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Structural analysis and design of cold formed steel sigma purlins

Liu, Qiang (2012)
Ph.D. thesis, University of Birmingham.

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Abstract

Cold formed steel (CFS) sigma sections are commonly used as purlins in the construction of modern industrial and residential buildings due to their excellent strength-to-weight ratio. This thesis reports investigations on the structural behaviour of CFS sigma purlins in three different parts of modern roof systems. In the first investigation, the pre-buckling, buckling, post-buckling and post-failure behaviour of continuous CFS sigma purlins near internal supports was studied by experimental and numerical methods. In the second investigation, the moment-rotation response as well as the moment resistance of the sleeve connection of sigma purlins was studied by laboratory tests. Engineering models were developed to predict the behaviour of this connection and a good correlation was observed with the experimental data. In the third investigation, the flexural stiffness and moment resistance of CFS sigma purlins fastened to roof sheeting with large screw spacing was studied experimentally. The purlin-sheeting assemblies were subjected to both downward and uplift loadings, from which different behavioural aspects such as flexural stiffness, failure modes and ultimate load were examined. Test results are utilized to develop design proposals for sigma purlins that codes or standards have not yet covered.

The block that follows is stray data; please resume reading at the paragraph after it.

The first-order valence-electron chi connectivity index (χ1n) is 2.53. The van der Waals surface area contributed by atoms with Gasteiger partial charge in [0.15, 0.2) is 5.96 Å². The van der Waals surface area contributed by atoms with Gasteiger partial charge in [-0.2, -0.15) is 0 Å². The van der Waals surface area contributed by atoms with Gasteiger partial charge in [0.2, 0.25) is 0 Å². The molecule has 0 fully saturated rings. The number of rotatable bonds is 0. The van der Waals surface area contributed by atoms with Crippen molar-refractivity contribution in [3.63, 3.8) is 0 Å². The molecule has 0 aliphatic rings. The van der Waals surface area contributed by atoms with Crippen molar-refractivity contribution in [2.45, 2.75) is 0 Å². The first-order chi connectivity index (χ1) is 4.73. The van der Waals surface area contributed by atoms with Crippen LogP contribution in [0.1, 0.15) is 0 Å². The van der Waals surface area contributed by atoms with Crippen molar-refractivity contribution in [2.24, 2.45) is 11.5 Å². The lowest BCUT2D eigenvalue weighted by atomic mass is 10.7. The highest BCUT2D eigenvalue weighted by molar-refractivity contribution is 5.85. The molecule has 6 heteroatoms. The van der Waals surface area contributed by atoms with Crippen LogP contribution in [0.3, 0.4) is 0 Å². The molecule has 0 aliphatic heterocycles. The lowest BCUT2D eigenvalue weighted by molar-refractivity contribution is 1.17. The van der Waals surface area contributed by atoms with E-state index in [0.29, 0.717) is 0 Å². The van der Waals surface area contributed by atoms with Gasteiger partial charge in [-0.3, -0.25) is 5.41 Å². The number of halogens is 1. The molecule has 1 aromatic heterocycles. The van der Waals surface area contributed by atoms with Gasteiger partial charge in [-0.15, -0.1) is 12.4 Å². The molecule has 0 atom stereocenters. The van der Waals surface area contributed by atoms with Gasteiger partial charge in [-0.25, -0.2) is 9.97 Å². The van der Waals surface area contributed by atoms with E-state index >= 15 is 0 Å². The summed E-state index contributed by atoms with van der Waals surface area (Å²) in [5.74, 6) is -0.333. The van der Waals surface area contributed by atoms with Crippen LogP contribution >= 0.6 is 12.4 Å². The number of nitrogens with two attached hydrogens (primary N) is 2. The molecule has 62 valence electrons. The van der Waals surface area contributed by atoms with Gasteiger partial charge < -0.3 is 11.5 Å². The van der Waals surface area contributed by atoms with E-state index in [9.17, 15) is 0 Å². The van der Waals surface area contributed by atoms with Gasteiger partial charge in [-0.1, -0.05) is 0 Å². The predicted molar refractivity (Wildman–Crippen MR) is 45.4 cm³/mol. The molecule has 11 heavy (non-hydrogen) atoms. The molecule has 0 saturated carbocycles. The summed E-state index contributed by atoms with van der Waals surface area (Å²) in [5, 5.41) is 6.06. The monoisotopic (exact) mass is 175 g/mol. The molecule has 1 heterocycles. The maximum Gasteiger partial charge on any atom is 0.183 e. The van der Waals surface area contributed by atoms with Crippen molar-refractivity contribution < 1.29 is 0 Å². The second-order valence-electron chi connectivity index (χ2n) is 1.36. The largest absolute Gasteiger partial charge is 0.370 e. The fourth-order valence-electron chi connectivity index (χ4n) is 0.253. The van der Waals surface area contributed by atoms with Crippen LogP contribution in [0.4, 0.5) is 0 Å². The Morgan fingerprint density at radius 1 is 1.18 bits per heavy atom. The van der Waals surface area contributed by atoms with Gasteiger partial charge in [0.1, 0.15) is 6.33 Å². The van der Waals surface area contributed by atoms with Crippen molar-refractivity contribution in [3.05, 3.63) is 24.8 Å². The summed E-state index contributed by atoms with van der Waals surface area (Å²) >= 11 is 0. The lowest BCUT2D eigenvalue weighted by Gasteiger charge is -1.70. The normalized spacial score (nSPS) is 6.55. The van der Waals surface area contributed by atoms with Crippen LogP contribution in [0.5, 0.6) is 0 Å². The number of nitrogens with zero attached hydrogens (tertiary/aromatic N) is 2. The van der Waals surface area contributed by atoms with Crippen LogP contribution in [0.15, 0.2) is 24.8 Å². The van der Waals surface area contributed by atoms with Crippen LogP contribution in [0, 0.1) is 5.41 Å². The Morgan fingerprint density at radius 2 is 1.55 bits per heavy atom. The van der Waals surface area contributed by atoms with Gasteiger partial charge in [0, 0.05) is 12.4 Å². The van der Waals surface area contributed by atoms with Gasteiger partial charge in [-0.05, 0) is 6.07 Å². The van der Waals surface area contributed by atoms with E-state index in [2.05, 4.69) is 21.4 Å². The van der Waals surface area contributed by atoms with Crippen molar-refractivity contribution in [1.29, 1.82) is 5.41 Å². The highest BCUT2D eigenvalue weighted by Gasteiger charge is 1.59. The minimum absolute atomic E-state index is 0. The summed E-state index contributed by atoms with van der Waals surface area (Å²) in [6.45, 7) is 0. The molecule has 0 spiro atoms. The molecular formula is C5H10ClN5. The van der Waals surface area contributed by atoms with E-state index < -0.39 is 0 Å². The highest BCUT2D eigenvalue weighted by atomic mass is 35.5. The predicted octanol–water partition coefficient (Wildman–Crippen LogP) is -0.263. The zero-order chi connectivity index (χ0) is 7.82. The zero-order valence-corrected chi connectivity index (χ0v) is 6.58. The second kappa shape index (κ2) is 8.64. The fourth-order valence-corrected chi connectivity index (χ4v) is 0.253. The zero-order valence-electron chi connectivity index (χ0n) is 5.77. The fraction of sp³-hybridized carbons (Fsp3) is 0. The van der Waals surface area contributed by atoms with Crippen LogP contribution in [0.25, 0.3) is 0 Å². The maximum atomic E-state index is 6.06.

Type of Work:Ph.D. thesis.
Supervisor(s):Yang, Jian
School/Faculty:Colleges (2008 onwards) > College of Engineering & Physical Sciences
Department:School of Civil Engineering
Subjects:TA Engineering (General). Civil engineering (General)
TH Building construction
Institution:University of Birmingham
ID Code:3364
This unpublished thesis/dissertation is copyright of the author and/or third parties. The intellectual property rights of the author or third parties in respect of this work are as defined by The Copyright Designs and Patents Act 1988 or as modified by any successor legislation. Any use made of information contained in this thesis/dissertation must be in accordance with that legislation and must be properly acknowledged. Further distribution or reproduction in any format is prohibited without the permission of the copyright holder.
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